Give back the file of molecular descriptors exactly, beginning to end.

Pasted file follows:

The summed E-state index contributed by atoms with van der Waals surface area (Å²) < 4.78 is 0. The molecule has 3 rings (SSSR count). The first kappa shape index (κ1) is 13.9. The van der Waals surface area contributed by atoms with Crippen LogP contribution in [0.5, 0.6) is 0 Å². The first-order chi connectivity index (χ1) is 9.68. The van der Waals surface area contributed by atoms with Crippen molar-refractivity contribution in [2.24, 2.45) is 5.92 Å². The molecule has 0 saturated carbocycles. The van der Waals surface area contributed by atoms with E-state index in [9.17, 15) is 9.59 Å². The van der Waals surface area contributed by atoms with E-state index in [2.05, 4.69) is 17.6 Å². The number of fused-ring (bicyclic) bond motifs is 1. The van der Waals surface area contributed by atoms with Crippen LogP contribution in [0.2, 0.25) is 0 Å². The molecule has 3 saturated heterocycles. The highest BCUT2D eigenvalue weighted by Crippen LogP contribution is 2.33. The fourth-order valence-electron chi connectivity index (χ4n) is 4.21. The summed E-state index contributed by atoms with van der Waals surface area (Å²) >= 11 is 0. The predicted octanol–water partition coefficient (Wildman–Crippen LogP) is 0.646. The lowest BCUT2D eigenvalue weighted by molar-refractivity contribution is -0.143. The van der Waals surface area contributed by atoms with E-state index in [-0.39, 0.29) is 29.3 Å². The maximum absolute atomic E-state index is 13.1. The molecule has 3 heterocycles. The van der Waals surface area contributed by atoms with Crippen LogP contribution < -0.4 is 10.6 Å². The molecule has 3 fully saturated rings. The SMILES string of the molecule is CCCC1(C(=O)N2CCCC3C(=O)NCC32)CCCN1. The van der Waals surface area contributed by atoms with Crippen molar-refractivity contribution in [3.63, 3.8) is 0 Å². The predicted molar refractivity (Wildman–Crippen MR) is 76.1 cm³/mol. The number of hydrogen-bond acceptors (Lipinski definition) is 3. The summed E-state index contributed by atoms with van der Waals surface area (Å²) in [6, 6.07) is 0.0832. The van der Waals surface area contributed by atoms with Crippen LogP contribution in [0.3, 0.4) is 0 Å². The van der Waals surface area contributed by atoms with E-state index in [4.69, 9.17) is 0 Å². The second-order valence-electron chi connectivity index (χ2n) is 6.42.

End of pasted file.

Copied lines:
The summed E-state index contributed by atoms with van der Waals surface area (Å²) < 4.78 is 0. The molecule has 3 rings (SSSR count). The first kappa shape index (κ1) is 13.9. The van der Waals surface area contributed by atoms with Crippen LogP contribution in [0.5, 0.6) is 0 Å². The first-order chi connectivity index (χ1) is 9.68. The van der Waals surface area contributed by atoms with Crippen molar-refractivity contribution in [2.24, 2.45) is 5.92 Å². The molecule has 0 saturated carbocycles. The van der Waals surface area contributed by atoms with E-state index in [9.17, 15) is 9.59 Å². The van der Waals surface area contributed by atoms with E-state index in [2.05, 4.69) is 17.6 Å². The number of fused-ring (bicyclic) bond motifs is 1. The van der Waals surface area contributed by atoms with Crippen LogP contribution in [0.2, 0.25) is 0 Å². The molecule has 3 saturated heterocycles. The highest BCUT2D eigenvalue weighted by Crippen LogP contribution is 2.33. The fourth-order valence-electron chi connectivity index (χ4n) is 4.21. The summed E-state index contributed by atoms with van der Waals surface area (Å²) >= 11 is 0. The predicted octanol–water partition coefficient (Wildman–Crippen LogP) is 0.646. The lowest BCUT2D eigenvalue weighted by molar-refractivity contribution is -0.143. The van der Waals surface area contributed by atoms with E-state index in [-0.39, 0.29) is 29.3 Å². The maximum absolute atomic E-state index is 13.1. The molecule has 3 heterocycles. The van der Waals surface area contributed by atoms with Crippen LogP contribution < -0.4 is 10.6 Å². The molecule has 3 fully saturated rings. The SMILES string of the molecule is CCCC1(C(=O)N2CCCC3C(=O)NCC32)CCCN1. The van der Waals surface area contributed by atoms with Crippen molar-refractivity contribution in [3.63, 3.8) is 0 Å². The predicted molar refractivity (Wildman–Crippen MR) is 76.1 cm³/mol. The number of hydrogen-bond acceptors (Lipinski definition) is 3. The summed E-state index contributed by atoms with van der Waals surface area (Å²) in [6, 6.07) is 0.0832. The van der Waals surface area contributed by atoms with Crippen LogP contribution in [0.3, 0.4) is 0 Å². The van der Waals surface area contributed by atoms with E-state index in [4.69, 9.17) is 0 Å². The second-order valence-electron chi connectivity index (χ2n) is 6.42.